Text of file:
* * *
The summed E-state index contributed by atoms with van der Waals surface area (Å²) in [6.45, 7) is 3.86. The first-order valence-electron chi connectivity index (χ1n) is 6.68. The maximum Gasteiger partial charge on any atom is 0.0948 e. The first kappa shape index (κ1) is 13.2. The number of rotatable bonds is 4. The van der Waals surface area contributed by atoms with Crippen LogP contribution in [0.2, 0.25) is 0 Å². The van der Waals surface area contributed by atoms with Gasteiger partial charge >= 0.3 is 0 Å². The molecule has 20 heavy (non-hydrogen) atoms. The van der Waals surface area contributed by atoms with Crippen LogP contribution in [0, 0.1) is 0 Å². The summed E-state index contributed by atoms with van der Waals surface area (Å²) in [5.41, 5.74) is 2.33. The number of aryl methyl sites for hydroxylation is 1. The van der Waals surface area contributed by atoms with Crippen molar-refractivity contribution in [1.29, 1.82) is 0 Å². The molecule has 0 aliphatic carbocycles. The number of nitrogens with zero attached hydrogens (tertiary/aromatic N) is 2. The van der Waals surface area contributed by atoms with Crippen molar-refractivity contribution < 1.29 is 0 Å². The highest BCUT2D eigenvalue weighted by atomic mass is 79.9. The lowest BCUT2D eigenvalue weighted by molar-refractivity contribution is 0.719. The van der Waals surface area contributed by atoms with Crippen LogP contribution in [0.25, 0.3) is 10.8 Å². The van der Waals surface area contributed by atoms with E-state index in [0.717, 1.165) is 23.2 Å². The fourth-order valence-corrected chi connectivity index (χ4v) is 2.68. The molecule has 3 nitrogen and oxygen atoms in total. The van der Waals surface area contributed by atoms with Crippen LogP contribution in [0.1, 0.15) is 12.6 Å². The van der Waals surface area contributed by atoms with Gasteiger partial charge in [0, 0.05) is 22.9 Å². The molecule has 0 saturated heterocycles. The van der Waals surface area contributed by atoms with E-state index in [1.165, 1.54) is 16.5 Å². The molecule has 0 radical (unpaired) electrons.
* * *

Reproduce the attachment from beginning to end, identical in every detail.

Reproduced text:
The summed E-state index contributed by atoms with van der Waals surface area (Å²) in [6.45, 7) is 3.86. The first-order valence-electron chi connectivity index (χ1n) is 6.68. The maximum Gasteiger partial charge on any atom is 0.0948 e. The first kappa shape index (κ1) is 13.2. The number of rotatable bonds is 4. The van der Waals surface area contributed by atoms with Crippen LogP contribution in [0.2, 0.25) is 0 Å². The van der Waals surface area contributed by atoms with Gasteiger partial charge >= 0.3 is 0 Å². The molecule has 20 heavy (non-hydrogen) atoms. The van der Waals surface area contributed by atoms with Crippen LogP contribution in [0, 0.1) is 0 Å². The summed E-state index contributed by atoms with van der Waals surface area (Å²) in [5.41, 5.74) is 2.33. The number of aryl methyl sites for hydroxylation is 1. The van der Waals surface area contributed by atoms with Crippen molar-refractivity contribution in [1.29, 1.82) is 0 Å². The molecule has 0 aliphatic carbocycles. The number of nitrogens with zero attached hydrogens (tertiary/aromatic N) is 2. The van der Waals surface area contributed by atoms with Crippen molar-refractivity contribution < 1.29 is 0 Å². The highest BCUT2D eigenvalue weighted by atomic mass is 79.9. The lowest BCUT2D eigenvalue weighted by molar-refractivity contribution is 0.719. The van der Waals surface area contributed by atoms with Crippen LogP contribution in [0.25, 0.3) is 10.8 Å². The van der Waals surface area contributed by atoms with E-state index in [0.717, 1.165) is 23.2 Å². The fourth-order valence-corrected chi connectivity index (χ4v) is 2.68. The molecule has 3 nitrogen and oxygen atoms in total. The van der Waals surface area contributed by atoms with Crippen LogP contribution in [0.1, 0.15) is 12.6 Å². The van der Waals surface area contributed by atoms with Gasteiger partial charge in [0, 0.05) is 22.9 Å². The molecule has 0 saturated heterocycles. The van der Waals surface area contributed by atoms with E-state index in [1.165, 1.54) is 16.5 Å². The molecule has 0 radical (unpaired) electrons.